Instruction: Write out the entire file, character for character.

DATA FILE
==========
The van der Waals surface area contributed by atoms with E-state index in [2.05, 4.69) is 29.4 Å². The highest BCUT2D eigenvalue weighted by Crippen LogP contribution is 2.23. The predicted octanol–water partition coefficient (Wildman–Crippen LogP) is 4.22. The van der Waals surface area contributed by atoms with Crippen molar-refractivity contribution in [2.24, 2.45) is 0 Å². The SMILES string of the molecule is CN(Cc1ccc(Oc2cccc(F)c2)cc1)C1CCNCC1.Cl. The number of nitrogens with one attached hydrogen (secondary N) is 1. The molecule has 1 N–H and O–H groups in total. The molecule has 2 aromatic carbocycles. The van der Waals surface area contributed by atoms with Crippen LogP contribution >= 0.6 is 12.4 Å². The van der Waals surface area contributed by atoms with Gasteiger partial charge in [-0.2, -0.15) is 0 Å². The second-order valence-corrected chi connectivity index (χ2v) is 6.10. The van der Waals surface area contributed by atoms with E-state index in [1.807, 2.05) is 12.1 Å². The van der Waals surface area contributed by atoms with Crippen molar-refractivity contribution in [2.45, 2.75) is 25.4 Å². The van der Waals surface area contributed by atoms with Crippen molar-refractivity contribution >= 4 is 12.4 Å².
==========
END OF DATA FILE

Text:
The van der Waals surface area contributed by atoms with E-state index in [2.05, 4.69) is 29.4 Å². The highest BCUT2D eigenvalue weighted by Crippen LogP contribution is 2.23. The predicted octanol–water partition coefficient (Wildman–Crippen LogP) is 4.22. The van der Waals surface area contributed by atoms with Crippen molar-refractivity contribution in [2.24, 2.45) is 0 Å². The SMILES string of the molecule is CN(Cc1ccc(Oc2cccc(F)c2)cc1)C1CCNCC1.Cl. The number of nitrogens with one attached hydrogen (secondary N) is 1. The molecule has 1 N–H and O–H groups in total. The molecule has 2 aromatic carbocycles. The van der Waals surface area contributed by atoms with Crippen LogP contribution >= 0.6 is 12.4 Å². The van der Waals surface area contributed by atoms with Gasteiger partial charge in [-0.2, -0.15) is 0 Å². The second-order valence-corrected chi connectivity index (χ2v) is 6.10. The van der Waals surface area contributed by atoms with E-state index in [1.807, 2.05) is 12.1 Å². The van der Waals surface area contributed by atoms with Crippen molar-refractivity contribution in [2.45, 2.75) is 25.4 Å². The van der Waals surface area contributed by atoms with Crippen molar-refractivity contribution >= 4 is 12.4 Å².